Abstract P312: Both Higher and Lower Estimated Glomerular Filtration Rates are Associated with Higher Risks of All-cause Death and Cardiovascular Mortality and Morbidity among Elderly Japanese People
Background: Reduced estimated glomerular filtration rates (eGFRs) and albuminuria contribute to higher risks for all-cause death and cardiovascular mortality and morbidity. Recent studies indicated that higher eGFR was also associated with an increased risk for all-cause death among middle-aged people. However, it has not been elucidated whether a higher eGFR is associated with a high risk for cardiovascular mortality and whether the association exists among elderly people.
Methods: A total of 6,824 male and female participants aged 70 years or older and whose eGFR less than 90 mL/min/1.73m2 were divided into four groups according to eGFR (estimated by CKDEPI equation, G1: 75 ≤ eGFR < 90; G2: 60 ≤ eGFR < 75; G3: 45 ≤ eGFR < 60; G4: eGFR <45 mL/min/1.73m2) and subdivided into eight groups by existence of albuminuria (urinary albumin creatinin ratio ≥ 30 mg/g). Main outcomes were all-cause death, cardiovascular death, malignant disease-related death and cardiovascular events (incident myocardial infarction or incident stroke). Sex- and age-adjusted mortality and incidence rates were estimated in the groups using Poisson’s regression analysis.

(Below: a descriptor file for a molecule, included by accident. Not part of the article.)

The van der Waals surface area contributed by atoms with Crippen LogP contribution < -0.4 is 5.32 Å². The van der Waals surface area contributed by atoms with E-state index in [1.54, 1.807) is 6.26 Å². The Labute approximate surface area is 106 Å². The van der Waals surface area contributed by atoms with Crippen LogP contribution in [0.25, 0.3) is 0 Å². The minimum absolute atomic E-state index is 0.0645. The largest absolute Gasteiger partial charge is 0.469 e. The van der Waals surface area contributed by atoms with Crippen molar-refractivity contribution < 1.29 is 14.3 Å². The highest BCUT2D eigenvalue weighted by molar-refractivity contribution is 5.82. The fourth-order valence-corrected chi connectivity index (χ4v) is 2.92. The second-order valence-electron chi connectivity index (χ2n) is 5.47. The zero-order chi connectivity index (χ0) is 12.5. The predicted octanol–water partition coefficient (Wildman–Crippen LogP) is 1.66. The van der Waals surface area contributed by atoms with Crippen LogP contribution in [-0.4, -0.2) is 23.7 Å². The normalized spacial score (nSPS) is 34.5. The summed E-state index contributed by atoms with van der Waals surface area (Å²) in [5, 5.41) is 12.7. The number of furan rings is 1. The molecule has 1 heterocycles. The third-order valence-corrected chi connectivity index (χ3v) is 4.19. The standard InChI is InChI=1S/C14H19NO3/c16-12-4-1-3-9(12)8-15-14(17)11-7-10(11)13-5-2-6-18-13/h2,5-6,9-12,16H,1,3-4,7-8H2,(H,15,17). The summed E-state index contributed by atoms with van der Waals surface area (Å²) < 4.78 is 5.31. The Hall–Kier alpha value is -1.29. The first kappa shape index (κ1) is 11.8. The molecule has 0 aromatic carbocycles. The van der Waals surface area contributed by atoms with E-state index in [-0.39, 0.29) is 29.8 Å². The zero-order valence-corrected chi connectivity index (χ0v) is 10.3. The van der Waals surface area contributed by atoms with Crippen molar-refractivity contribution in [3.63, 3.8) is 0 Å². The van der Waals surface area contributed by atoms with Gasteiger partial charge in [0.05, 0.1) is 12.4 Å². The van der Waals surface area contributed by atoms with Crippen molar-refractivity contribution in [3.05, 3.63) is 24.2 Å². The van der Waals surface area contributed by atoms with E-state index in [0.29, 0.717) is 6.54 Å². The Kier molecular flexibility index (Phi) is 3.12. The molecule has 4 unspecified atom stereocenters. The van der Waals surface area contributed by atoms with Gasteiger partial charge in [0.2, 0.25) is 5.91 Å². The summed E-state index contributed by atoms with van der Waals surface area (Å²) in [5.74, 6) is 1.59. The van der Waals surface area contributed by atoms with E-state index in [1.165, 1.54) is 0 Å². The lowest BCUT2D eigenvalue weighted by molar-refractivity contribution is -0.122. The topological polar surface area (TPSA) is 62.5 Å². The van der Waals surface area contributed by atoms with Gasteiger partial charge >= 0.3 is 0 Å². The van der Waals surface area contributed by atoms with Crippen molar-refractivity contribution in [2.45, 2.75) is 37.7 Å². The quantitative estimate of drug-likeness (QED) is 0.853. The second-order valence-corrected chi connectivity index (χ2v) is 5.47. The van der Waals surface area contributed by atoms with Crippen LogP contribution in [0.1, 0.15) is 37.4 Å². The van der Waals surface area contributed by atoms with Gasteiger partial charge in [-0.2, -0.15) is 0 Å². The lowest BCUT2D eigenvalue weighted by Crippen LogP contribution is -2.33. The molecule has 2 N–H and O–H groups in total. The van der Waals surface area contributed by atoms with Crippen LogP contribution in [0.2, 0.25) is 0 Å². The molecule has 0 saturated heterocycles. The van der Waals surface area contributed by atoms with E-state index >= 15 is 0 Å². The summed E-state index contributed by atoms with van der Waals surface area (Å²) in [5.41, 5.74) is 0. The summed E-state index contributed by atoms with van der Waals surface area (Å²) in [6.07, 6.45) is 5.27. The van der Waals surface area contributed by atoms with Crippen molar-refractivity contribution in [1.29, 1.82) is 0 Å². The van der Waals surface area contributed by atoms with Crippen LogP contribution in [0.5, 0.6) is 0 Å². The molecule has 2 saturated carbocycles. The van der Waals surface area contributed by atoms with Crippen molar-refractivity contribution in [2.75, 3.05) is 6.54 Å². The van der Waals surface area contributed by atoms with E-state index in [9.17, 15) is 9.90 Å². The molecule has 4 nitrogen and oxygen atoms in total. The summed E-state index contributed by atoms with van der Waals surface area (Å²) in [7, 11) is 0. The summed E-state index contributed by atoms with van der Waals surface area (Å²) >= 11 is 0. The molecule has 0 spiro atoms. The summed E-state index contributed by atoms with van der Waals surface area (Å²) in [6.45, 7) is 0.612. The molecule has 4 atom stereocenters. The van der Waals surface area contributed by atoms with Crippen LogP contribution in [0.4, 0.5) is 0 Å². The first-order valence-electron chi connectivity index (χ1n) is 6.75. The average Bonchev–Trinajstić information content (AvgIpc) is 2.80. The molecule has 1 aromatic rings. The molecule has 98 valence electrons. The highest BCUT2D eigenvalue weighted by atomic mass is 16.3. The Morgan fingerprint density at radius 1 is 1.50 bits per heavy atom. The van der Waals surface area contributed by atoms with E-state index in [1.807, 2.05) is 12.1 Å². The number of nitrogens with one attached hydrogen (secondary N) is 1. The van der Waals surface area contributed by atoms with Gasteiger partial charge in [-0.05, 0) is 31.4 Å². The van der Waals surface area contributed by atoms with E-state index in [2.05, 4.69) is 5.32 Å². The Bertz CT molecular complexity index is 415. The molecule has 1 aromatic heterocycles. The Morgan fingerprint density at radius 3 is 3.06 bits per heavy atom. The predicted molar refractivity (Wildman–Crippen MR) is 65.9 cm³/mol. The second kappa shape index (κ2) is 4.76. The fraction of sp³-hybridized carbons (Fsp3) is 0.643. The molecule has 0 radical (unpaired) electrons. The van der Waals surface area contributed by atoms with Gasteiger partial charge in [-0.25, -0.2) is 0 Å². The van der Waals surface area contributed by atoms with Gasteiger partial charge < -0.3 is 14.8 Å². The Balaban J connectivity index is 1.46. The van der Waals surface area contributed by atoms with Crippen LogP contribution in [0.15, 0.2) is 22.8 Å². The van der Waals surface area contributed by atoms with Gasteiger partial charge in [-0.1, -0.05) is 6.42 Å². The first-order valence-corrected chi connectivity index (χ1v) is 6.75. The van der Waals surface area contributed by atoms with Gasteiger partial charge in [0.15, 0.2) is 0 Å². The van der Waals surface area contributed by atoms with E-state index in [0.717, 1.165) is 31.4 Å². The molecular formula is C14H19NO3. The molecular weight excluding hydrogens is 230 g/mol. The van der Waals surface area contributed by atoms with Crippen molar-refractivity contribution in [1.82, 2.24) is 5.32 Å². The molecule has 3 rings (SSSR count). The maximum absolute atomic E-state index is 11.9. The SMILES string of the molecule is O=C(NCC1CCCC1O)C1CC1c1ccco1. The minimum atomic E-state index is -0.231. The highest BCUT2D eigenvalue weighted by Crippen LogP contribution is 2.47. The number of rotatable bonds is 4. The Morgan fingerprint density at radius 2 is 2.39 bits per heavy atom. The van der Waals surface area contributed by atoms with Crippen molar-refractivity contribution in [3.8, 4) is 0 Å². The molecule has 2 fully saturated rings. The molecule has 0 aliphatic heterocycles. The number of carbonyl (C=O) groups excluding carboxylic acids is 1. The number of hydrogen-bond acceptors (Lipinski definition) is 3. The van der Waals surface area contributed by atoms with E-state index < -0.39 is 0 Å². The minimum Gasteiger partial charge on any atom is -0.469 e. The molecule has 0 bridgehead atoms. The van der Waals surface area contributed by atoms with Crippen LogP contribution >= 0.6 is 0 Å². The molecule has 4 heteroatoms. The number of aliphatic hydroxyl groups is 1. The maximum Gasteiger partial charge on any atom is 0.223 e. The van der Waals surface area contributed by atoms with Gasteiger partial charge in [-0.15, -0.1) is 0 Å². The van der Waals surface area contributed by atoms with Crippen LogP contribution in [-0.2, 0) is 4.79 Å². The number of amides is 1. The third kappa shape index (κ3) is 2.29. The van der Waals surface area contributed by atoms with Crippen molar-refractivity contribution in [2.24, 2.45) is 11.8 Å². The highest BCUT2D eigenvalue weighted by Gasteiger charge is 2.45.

Results: A total of 541 participants died during the 5.5 year observation (37,555 person-years). The lowest mortality rate was found in G2. Higher eGFRs and lower eGFRs were associated with increased risks of all-cause death, and cardiovascular mortality and morbidity, especially with concomitant albuminuria. Association between risk of malignant disease-related death and eGFR was not observed. (See Table)
Conclusion: Both higher and lower estimated glomerular filtration rates were associated with higher risks of all-cause death and cardiovascular mortality and morbidity among elderly Japanese people, especially with concomitant albuminuria.
- © 2013 by American Heart Association, Inc.